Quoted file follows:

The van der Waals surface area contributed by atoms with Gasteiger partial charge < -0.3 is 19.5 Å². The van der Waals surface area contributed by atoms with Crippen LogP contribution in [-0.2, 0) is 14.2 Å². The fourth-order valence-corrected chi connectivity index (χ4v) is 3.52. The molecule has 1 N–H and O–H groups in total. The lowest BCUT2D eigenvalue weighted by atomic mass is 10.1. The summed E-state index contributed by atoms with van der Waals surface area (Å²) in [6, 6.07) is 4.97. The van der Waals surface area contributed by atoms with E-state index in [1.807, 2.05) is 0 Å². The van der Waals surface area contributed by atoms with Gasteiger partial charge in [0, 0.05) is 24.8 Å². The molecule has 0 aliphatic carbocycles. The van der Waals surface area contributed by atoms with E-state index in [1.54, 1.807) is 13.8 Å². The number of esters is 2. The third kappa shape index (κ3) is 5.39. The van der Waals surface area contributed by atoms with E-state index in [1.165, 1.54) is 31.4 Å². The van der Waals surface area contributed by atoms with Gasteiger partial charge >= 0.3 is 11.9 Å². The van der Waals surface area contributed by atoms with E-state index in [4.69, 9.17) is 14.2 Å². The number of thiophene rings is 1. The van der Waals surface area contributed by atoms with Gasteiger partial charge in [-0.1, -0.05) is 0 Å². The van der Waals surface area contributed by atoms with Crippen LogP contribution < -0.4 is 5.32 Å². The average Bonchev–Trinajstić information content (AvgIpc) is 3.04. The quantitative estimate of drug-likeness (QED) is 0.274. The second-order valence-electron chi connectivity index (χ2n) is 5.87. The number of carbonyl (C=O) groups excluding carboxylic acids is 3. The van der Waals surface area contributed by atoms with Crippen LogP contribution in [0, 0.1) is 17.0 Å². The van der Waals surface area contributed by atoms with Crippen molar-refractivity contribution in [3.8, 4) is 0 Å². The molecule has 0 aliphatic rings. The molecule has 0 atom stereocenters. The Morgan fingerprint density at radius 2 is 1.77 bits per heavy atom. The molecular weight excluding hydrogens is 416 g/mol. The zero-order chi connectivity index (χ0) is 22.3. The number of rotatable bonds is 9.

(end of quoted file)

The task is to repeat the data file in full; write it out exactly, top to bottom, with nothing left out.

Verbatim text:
The van der Waals surface area contributed by atoms with Gasteiger partial charge < -0.3 is 19.5 Å². The van der Waals surface area contributed by atoms with Crippen LogP contribution in [-0.2, 0) is 14.2 Å². The fourth-order valence-corrected chi connectivity index (χ4v) is 3.52. The molecule has 1 N–H and O–H groups in total. The lowest BCUT2D eigenvalue weighted by atomic mass is 10.1. The summed E-state index contributed by atoms with van der Waals surface area (Å²) in [6, 6.07) is 4.97. The van der Waals surface area contributed by atoms with E-state index in [1.807, 2.05) is 0 Å². The van der Waals surface area contributed by atoms with Gasteiger partial charge in [0, 0.05) is 24.8 Å². The molecule has 0 aliphatic carbocycles. The van der Waals surface area contributed by atoms with E-state index in [1.54, 1.807) is 13.8 Å². The number of esters is 2. The third kappa shape index (κ3) is 5.39. The van der Waals surface area contributed by atoms with E-state index in [1.165, 1.54) is 31.4 Å². The van der Waals surface area contributed by atoms with Gasteiger partial charge >= 0.3 is 11.9 Å². The van der Waals surface area contributed by atoms with E-state index in [4.69, 9.17) is 14.2 Å². The number of thiophene rings is 1. The van der Waals surface area contributed by atoms with Gasteiger partial charge in [-0.1, -0.05) is 0 Å². The van der Waals surface area contributed by atoms with Crippen LogP contribution < -0.4 is 5.32 Å². The average Bonchev–Trinajstić information content (AvgIpc) is 3.04. The quantitative estimate of drug-likeness (QED) is 0.274. The second-order valence-electron chi connectivity index (χ2n) is 5.87. The number of carbonyl (C=O) groups excluding carboxylic acids is 3. The van der Waals surface area contributed by atoms with Crippen LogP contribution in [0, 0.1) is 17.0 Å². The van der Waals surface area contributed by atoms with Crippen molar-refractivity contribution in [3.8, 4) is 0 Å². The molecule has 0 aliphatic rings. The molecule has 0 atom stereocenters. The Morgan fingerprint density at radius 2 is 1.77 bits per heavy atom. The molecular weight excluding hydrogens is 416 g/mol. The zero-order chi connectivity index (χ0) is 22.3. The number of rotatable bonds is 9.